We often hear how bad it is to have high cholesterol, but what that cholesterol was the only way to kill a virus? Researchers have successfully used a peptide derived from the hepatitis C virus (HCV) to take down a broad range of viruses, including West Nile, measles, dengue, and HIV — all of which contain cholesterol. It was this characteristic that enabled the peptide to discriminate between viruses and host cells, leaving the latter unharmed.

"Although there are many antiviral drugs on the market, a common problem is that the virus learns how to evade them, becoming resistant to the drug treatment," said senior study author Atul Parikh, of the University of California, Davis and Nanyang Technological University, Singapore, in a press release. "There is a growing recognition that new classes of antiviral drugs are needed. Because the HCV-derived peptide appears to meet this need, we reason it targets the Achilles' heel of viruses — a lipid coating or membrane envelope less likely to become resistant to drugs targeting them."

Researchers have known for a while now that the HCV a-helical (AH) peptide possesses antiviral properties, provided those very properties are what allow the peptide to hijack host cell structures for HCV replication. This property also gives the peptide the ability to rip into viral membranes, making the viral genome vulnerable to host enzymes that destroy pathogens. Development of AH centered therapies has been limited, however, by the lack of knowledge surrounding why, exactly, it only attacks vir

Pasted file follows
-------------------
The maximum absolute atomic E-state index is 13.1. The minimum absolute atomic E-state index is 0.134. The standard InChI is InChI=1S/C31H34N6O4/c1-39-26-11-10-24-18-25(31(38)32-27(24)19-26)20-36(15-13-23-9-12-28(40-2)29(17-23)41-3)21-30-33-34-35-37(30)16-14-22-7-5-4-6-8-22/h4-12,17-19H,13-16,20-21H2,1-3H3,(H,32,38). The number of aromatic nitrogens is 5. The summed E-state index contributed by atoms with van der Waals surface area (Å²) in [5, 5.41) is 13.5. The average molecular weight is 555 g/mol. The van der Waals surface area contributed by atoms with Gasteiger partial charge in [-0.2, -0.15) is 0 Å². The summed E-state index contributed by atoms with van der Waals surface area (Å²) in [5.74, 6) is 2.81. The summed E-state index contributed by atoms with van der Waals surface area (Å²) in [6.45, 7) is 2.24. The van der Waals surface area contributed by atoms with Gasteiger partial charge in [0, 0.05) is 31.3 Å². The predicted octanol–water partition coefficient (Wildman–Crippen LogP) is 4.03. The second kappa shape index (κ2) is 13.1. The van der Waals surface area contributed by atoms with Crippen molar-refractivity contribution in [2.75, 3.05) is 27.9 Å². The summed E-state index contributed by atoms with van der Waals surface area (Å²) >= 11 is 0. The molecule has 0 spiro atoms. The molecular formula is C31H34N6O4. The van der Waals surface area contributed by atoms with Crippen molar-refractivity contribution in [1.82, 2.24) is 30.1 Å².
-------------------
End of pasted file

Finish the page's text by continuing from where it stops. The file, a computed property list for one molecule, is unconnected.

We often hear how bad it is to have high cholesterol, but what that cholesterol was the only way to kill a virus? Researchers have successfully used a peptide derived from the hepatitis C virus (HCV) to take down a broad range of viruses, including West Nile, measles, dengue, and HIV — all of which contain cholesterol. It was this characteristic that enabled the peptide to discriminate between viruses and host cells, leaving the latter unharmed.

"Although there are many antiviral drugs on the market, a common problem is that the virus learns how to evade them, becoming resistant to the drug treatment," said senior study author Atul Parikh, of the University of California, Davis and Nanyang Technological University, Singapore, in a press release. "There is a growing recognition that new classes of antiviral drugs are needed. Because the HCV-derived peptide appears to meet this need, we reason it targets the Achilles' heel of viruses — a lipid coating or membrane envelope less likely to become resistant to drugs targeting them."

Researchers have known for a while now that the HCV a-helical (AH) peptide posesses antiviralproperties, provided those very properties are what allow the peptide to hijack host cell structures for HCV replication. This property also gives the peptide the ability to rip into viral membranes, making the viral genome vulnerable to host enzymes that destroy pathogens. Development of AH centered therapies has been limited, however, by the lack of knowledge surrounding why, exactly, it only attacks viral envelopes.

In hopes of answering this question, a team of scientists led by Parikh and Nam-Joon Cho, also of Nanyang Technical University, tested the AH peptide on a simplified model of lipid membranes — each varied in chemical composition and size. The results were promising: Virus-like models with cholesterol-rich membranes showed molecular changes and an increase in openings, while cholesterol-free vesicles of comparable concentrations continued unperturbed. The researchers believe targeting cholesterol-rich membranes is most likely why the AH peptide is able to display such broad-spectrum antiviral activity. Through further experimenting, they found the peptide discriminated between these viruses and their host cell membranes based on size.